When the water was down enough, relatives and friends came to us and we had a house full for some time day and night. By Friday the water was down enough and I started for town with several men. We had a little trouble getting across the water and at the Postoffice, I found Forest May P. M. in the third floor drying his stockings at a grate fire, notice that I did not say GREAT, for it was not much better than a make believe fire. I offered to relieve him for he had been on duty since Tuesday morning in that cold building. All the food they had received had been brought across the street on a line probably from Elders.
He said that he ought not leave until relieved by a man sent here for that purpose. He told me to report for work Monday.
Monday when I arrived there, water was available for the scrubbing out and there was lots to do, cleaning up. In the afternoon I was told to see if I could get a horse and if so to prepare to take the route Tuesday. The books of the route were in the wagon and even the roof was under water, the books were thoroughly soaked.
I took them home that night and tried to dry them but they were practically worthless. The next morning, I started on the route with about 50 water soaked letters, on which the addresses were poor but I was able to deliver them. Every day a few more letters came to me, later the Herald printed an issue, still later the News, until we had a normal amount mail.
I began as soon as blank books were available, remaking the books.
Dave came back to work upon the first of June and I was out for that time. I then went to contracting cement work and was very busy until cold weather shut that off.
Several years later, there had been a snow storm with a strong wind drifting it badly, Dave had been out all day trying to get the mail delivered and was all in at night and asked me to relieve him the next day, which I did. There was about 6 inches of snow fell but with the high wind it had drifted badly, and many of the roads were blocked,
The farmers had all been out before I arrived and made good headway. After crossing the Lebanon pike, a paling fence was on the north side of the road, and all snow falling upon the field, was drifted over that fence filling the road 4 feet high.
At the end of this level space was Hole’s creek with quite a depression leading to it. The road had been made through the drifts and the cut was deeper than the wagon roof. A short distance beyond, I passed the bunch of workers and they were glad to give me the right of way with a cheer. From there I had no trouble. I was called for R 2 many times after that as long as Hoffman the carrier but nothing of interest occurred.
Once upon R 1, I received 300 baby chicks upon the very hot day for a man living at the farthest point of the route. I was driving a coupe with a box upon the rear. I decided to take the far end of the route first and deliver the chicks first, then work the route backward. The chicks were accepted without a dead one in the bunch and the only unpleasant thing was being bawled out for being so late with the mail. R 3. I had been on the route for Brentkinger’s vacation during the summer so knew the route well. Mrs. Brentkinger called me Dec 12 to carry for Frank the next day and on: This was just about the beginning of the Christmas rush and Frank died a couple of days later, so I knew I had a job ahead of me. This was before the day of giving help to rural men at Christmas. Everybody I took out and delivered all the mail that was brought to me and before I left the office that night all nixies were marked up. After Christmas I held the job until Sept 1st when Chas Brown was appointed under civil service as the regular carrier. What I had done at Christmas cut no figure in the appointment.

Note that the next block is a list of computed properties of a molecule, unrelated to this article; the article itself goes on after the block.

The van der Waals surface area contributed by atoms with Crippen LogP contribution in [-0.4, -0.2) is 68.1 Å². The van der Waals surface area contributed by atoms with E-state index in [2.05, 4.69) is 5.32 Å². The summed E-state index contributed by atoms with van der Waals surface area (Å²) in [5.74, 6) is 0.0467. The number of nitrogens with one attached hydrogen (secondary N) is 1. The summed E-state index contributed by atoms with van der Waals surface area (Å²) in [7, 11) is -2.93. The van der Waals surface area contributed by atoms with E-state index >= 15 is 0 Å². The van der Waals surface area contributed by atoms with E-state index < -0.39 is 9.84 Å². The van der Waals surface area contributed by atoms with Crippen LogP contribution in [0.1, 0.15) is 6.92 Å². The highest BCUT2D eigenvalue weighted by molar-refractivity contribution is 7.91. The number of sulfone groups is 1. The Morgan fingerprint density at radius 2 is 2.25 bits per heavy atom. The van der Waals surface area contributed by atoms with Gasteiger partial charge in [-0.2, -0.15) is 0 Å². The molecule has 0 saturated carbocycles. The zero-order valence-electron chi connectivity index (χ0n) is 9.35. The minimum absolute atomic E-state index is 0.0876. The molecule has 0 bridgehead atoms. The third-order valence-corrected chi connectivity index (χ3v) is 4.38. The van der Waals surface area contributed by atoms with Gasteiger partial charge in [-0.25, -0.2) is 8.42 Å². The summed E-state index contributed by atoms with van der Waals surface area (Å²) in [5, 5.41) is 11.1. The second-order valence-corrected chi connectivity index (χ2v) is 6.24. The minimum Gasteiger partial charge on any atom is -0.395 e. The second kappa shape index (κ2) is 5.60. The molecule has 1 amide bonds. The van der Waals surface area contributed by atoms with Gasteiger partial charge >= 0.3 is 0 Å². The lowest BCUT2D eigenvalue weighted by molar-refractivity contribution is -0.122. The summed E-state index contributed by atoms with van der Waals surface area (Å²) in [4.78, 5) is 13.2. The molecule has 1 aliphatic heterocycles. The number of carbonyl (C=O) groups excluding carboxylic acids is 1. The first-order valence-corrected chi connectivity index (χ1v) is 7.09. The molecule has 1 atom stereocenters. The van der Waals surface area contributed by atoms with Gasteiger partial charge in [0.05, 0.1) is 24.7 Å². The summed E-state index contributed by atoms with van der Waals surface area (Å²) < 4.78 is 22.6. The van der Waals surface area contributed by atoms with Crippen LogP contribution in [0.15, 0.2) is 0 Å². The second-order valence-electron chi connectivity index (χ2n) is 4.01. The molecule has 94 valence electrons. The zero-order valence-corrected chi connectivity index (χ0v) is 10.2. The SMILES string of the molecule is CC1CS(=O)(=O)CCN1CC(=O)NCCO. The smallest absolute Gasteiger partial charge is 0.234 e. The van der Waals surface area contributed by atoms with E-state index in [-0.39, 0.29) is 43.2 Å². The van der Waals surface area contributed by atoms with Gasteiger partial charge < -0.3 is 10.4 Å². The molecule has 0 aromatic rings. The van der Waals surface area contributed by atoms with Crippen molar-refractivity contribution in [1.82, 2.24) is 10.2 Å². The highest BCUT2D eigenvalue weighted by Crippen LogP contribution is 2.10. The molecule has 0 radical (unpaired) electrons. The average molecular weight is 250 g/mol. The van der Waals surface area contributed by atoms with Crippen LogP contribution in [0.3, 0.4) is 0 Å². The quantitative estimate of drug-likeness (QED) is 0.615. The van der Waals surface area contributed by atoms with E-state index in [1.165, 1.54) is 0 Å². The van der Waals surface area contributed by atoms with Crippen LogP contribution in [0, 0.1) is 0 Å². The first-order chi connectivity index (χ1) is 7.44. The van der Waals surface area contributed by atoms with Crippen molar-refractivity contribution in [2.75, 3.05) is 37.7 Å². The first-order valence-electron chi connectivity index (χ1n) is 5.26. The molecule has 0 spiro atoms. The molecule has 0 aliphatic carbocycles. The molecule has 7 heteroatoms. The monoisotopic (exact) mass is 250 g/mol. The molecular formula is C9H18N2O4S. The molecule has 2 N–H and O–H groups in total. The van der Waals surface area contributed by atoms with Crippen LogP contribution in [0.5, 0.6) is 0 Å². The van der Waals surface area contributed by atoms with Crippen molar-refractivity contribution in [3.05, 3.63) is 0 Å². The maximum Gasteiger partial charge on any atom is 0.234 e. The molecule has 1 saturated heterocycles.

R11. In 1916, I carried R11 and all was going nicely until the river rose in January and washed away the bridge at Miller’s ford. The last box on the near side was close to the river, so I had to serve it and return to Stewart street, then east across the river then down the tow path to the route again. There had been plans to have an electric mule tow the canalboats up and down the canal. However the 1913 flood stopped that but the ties and rails were laid along where I had to drive. This was fully four miles around for which there was no pay and riding over the ties was anything else than pleasant. I was relieved from there on May 15 after four months of extra driving, and a man with an auto took the route.
At one time there were two men with the same first name, middle initial and last name with nothing distinguishing in either one and they did not know each other. The carrier arranged to deliver to the first man on R 9 and if wrong, he would pick it up the next day and deliver it to the other one.
One time I went home for dinner when I received a call to go to Sulphur Grove and relieve Ralph Miller who had taken sick upon the route.
A mailman learns much about his patrons from the kind of mail he receives. Some send an order to Sears Roebuck every week while others go to Montgomery Ward, possibly the new Sears Roebuck store here will make a difference.
I have recommended a number of times that two men be appointed under civil service to act as substitutes on rural routes, thus you would have two men on duty every day to go whenever needed and they will know the routes thoroughly. If these are no absentees they could be used upon the rural directory which is always changing, or other work. Also if the books are not kept up to par or the case is bad, it will be discovered. Once I was called to carry R 10 and the case had nothing but numbers upon it and they were no help and after a week of hard work, I was ready to give up when the regular man came back to work. I cannot see how a regular man can successfully carry with such a case. I have put in 26 years as a rural substitute and while doing harder work than the regular man every time called, he is not eligible for promotion nor does he get a pension. At the age of 72 the Postmaster sent me a very nice letter, telling me what fine work I had done but time takes its toll and upon my birthday, my name would be dropped from the roll. He did not say so but the fact was that after all that work, I received no pension. Why should the regular man receive a pension and the substitute, who inconveniences himself frequently to get the mail delivered, receives just a thank you letter after taking the weather, hot or cold wet or dry, engine trouble or any thing else, make the trip regardless of cost.
I am now in my 80th year and drawing an old age pension of $50.00 per month and can hardly make ends meet. I am now too far along to do any work. I am glad I was able to do that work for my government but it does seem to me that it should be grateful enough to show its appreciation in a more parcatical way than a thank you letter.
Many times, I have had trouble, tire, engine, or other matters but went right ahead and finished the work satisfactorily.
I am all crippled up at this time and can scarcely walk.